May begins the season of Chiggers

By Administrator  |  Thursday, May 12, 2011  |  , ,  |  2 comments

Spring showers bring May flowers…. and chiggers? Yes, chiggers have a season, and that season begins now running from May through October.

Chiggers are the juvenile form of a trombiculid mite and are found in forests, grassy fields, gardens, parks and around lakes and rivers.  Chiggers require a high level of humidity for survival so they are typically found on plants that are relatively close to the surface of the ground. They have six legs, are red in color, and are less than 1/150th of an inch in length barely visible to the naked eye.

Chiggers like to take a hike on your pant cuffs, shirt sleeves or collars when you come in contact with vegetation.  They will then migrate onto your skin to feed. If left alone, a chigger may feed for a few days.

When a chigger feeds, it injects enzymes into your skin that causes destruction of the tissue. Then it feeds upon the dead tissue. Your skin will react by hardening the cells around the chigger's saliva path into a tubular structure called a stylostome. It's your body's reaction to the stylostome that causes the symptoms.

So how do you know if you have been bitten by a chigger?

You will probably not notice right away when a chigger bites you.  It takes about 1-3 hours for the following symptoms to begin:

  • Pronounced itching which may become most intense 1-2 days after the bite.
  • The area of the bite will be reddened and either flat or raised.  It can also resemble a pustule or blister.
  • Itching can persist for several days and skin lesions can last for up to two weeks.

Chigger bite treatment

Common myths about home remedies for chiggers include using nail polish, alcohol and bleach to suffocate or kill them. These are based on the incorrect belief that they burrow in your skin, but chiggers are not present in the skin so these methods are not effective.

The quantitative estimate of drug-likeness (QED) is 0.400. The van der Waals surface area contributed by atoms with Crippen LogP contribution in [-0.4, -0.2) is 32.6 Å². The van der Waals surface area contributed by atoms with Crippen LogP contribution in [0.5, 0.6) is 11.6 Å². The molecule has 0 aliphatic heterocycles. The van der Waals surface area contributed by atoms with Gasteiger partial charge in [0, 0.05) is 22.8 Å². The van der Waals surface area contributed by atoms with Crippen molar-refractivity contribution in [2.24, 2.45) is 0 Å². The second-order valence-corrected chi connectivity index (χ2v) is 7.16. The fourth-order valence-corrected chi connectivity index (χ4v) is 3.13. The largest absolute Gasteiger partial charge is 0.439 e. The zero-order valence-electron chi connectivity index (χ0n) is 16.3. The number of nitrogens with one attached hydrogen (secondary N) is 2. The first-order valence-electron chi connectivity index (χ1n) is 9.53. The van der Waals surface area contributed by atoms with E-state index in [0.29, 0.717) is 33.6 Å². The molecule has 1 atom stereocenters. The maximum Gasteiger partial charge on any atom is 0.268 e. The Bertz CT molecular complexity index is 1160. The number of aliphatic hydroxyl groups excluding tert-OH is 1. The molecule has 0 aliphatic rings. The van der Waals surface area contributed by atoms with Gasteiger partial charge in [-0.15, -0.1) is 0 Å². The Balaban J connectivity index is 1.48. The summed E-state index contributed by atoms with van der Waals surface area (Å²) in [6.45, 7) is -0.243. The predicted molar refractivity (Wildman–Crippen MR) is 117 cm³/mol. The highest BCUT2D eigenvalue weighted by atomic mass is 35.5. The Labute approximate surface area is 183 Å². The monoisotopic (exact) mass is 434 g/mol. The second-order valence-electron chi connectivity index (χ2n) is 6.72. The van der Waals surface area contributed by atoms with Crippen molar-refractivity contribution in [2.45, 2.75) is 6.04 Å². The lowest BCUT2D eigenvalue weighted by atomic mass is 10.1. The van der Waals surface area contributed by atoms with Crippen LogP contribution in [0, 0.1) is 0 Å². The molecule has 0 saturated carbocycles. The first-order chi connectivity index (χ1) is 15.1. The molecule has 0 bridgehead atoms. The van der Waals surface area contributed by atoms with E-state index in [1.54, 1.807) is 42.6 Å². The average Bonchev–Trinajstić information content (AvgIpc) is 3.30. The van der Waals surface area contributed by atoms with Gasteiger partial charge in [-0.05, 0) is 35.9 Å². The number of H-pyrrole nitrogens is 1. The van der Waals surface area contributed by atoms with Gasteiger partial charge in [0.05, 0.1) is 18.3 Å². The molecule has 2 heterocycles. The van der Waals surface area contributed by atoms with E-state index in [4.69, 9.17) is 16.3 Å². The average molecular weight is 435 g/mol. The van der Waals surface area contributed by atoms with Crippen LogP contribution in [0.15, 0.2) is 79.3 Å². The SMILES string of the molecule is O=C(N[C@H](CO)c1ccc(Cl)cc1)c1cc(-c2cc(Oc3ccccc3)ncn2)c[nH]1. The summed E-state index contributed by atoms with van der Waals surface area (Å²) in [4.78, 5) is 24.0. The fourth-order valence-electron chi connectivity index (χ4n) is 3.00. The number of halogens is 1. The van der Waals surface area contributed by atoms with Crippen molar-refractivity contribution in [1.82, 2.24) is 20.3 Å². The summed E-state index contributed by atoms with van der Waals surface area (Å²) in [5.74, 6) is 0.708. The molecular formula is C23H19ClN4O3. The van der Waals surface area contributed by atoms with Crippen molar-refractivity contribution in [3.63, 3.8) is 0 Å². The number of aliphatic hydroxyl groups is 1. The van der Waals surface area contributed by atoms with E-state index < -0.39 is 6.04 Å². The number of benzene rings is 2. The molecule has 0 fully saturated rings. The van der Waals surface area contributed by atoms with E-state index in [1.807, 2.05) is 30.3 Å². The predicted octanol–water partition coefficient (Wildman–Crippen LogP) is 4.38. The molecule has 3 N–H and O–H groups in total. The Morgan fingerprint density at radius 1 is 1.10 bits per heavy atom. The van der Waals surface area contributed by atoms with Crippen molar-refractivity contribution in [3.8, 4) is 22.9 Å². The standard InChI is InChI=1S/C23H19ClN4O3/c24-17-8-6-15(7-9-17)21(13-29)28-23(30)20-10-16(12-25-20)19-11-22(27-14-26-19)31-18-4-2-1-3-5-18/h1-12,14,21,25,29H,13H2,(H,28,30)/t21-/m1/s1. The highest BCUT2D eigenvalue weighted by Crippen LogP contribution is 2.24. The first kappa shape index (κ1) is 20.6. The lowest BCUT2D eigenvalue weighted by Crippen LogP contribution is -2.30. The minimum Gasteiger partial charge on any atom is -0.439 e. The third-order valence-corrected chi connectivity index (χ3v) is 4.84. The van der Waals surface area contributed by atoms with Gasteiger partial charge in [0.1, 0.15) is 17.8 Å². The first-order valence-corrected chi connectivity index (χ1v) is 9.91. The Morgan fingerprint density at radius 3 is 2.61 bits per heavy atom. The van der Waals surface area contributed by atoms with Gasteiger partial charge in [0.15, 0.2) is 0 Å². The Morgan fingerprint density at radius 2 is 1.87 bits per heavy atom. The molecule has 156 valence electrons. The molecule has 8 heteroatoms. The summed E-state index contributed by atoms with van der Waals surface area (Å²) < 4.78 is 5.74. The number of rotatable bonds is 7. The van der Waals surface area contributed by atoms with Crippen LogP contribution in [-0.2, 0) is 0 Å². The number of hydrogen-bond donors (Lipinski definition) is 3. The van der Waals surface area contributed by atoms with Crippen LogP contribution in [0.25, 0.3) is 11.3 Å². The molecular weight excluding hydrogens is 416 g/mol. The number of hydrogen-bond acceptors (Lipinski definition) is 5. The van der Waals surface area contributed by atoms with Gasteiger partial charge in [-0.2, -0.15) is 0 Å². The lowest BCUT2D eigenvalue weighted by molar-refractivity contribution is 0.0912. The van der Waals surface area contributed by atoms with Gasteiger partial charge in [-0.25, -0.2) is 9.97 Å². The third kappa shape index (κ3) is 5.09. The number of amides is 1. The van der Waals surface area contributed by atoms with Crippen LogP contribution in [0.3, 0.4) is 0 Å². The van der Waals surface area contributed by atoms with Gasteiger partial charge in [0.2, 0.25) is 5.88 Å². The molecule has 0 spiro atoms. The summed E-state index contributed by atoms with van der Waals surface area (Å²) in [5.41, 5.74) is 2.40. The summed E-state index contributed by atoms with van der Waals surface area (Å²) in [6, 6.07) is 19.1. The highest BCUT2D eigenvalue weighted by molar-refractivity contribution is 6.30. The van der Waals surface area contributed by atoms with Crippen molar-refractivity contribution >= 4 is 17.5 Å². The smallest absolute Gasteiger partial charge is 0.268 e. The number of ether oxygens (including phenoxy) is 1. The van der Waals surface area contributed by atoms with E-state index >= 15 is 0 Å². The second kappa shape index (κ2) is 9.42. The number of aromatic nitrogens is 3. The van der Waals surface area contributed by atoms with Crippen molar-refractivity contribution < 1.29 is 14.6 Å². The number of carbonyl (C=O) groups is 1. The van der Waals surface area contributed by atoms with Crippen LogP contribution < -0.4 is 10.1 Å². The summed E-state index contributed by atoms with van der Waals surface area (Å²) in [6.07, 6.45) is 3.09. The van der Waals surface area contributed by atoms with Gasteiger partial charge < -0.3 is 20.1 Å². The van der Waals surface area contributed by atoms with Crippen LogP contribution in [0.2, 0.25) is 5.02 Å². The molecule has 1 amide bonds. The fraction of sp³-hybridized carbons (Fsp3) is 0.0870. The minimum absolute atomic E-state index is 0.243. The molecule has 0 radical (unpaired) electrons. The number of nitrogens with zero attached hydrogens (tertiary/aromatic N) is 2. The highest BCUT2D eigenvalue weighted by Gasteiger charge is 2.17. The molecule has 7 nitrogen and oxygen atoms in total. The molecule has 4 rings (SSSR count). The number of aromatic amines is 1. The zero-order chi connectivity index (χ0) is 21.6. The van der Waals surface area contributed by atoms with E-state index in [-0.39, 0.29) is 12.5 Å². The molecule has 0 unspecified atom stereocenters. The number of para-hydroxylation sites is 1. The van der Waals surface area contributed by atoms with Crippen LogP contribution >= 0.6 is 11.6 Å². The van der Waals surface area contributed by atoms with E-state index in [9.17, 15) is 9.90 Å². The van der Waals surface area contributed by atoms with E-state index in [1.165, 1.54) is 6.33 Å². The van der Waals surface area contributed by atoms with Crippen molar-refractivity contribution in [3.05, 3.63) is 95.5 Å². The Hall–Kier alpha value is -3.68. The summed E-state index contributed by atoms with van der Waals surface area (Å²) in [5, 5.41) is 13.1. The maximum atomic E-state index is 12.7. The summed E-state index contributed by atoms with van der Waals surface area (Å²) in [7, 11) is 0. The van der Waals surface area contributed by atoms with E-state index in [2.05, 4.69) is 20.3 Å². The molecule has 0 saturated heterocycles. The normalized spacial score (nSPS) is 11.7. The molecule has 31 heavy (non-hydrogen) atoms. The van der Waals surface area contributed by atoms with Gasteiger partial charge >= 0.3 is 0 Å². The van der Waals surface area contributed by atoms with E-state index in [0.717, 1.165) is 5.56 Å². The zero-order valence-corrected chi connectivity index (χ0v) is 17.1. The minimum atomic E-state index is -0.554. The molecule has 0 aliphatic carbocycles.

To treat chigger bites you need to use a product that will relieve the itching and inflammation.   Products that include an antihistamine such as diphenhydramine, like Calagel Medicated Anti-itch Gel, may relieve symptoms. Hydrocortisone products may also offer itch relief such as Corticool 1% hydrocortisone gel.

Chigger bites have not been shown to cause any long-term complications, but the intense itching may lead to prolonged scratching.  Scratching may lead to skin wounds which become a risk for skin infections.

No matter what product you decide to use to relieve the symptoms, there is nothing you can do to dislodge the stylostome. Therefore there is no "cure" for chigger bites, you need to give your body time to heal.

Tips to help prevent chiggers:

  • Washing with soap and water after outdoor activities may remove chiggers that are on the move.
  • If you are away from home, rubbing your skin with a moist towel or cloth may remove any chiggers.
  • Wash clothing that has been worn outdoors to kill chiggers hanging out on your clothes.
  • Temperature affects chiggers. They do not like temperatures below 60°F or above 99°F.
  • Wear proper clothing such as long pants and long sleeve shirts as well as thick socks or high shoes and boots. Tucking pant legs into shoes or boots help.
  • Use an insect repellent that contains DEET, such as the 10 Hour Insect Repellent.

So next time you have a relentless mystery itch, it may not be such a mystery…  It may just be a chigger bite.

chigger1

24 hours after chigger bite

chigger2

Approx. 10 days after chigger bite

Photos courtesy of CDC / M.A Parsons

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2 comments for “May begins the season of Chiggers”

  1. Posted 2/23/2012 at 10:47:41 AM
    Gravatar of Jason

    Great article

  2. Posted 11/27/2012 at 5:50:28 PM
    Gravatar of Kaliyah

    Thank you for the information

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